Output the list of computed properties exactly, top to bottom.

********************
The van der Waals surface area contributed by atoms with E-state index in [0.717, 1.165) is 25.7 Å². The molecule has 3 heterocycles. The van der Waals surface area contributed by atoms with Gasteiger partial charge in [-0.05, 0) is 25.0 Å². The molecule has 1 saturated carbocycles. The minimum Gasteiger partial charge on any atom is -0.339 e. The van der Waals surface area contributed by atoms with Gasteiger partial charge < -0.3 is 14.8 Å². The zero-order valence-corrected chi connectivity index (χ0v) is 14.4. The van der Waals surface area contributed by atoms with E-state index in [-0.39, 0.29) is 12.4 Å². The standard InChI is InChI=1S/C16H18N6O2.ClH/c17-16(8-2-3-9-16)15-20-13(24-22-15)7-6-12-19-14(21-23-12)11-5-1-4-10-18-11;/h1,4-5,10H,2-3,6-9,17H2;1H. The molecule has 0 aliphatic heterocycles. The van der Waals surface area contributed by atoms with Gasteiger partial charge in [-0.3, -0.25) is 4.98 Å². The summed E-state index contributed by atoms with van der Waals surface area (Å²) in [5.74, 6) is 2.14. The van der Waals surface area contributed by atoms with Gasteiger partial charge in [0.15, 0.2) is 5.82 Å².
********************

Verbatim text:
The van der Waals surface area contributed by atoms with E-state index in [0.717, 1.165) is 25.7 Å². The molecule has 3 heterocycles. The van der Waals surface area contributed by atoms with Gasteiger partial charge in [-0.05, 0) is 25.0 Å². The molecule has 1 saturated carbocycles. The minimum Gasteiger partial charge on any atom is -0.339 e. The van der Waals surface area contributed by atoms with Gasteiger partial charge < -0.3 is 14.8 Å². The zero-order valence-corrected chi connectivity index (χ0v) is 14.4. The van der Waals surface area contributed by atoms with E-state index in [-0.39, 0.29) is 12.4 Å². The standard InChI is InChI=1S/C16H18N6O2.ClH/c17-16(8-2-3-9-16)15-20-13(24-22-15)7-6-12-19-14(21-23-12)11-5-1-4-10-18-11;/h1,4-5,10H,2-3,6-9,17H2;1H. The molecule has 0 aliphatic heterocycles. The van der Waals surface area contributed by atoms with Gasteiger partial charge in [-0.3, -0.25) is 4.98 Å². The summed E-state index contributed by atoms with van der Waals surface area (Å²) in [5.74, 6) is 2.14. The van der Waals surface area contributed by atoms with Gasteiger partial charge in [0.15, 0.2) is 5.82 Å².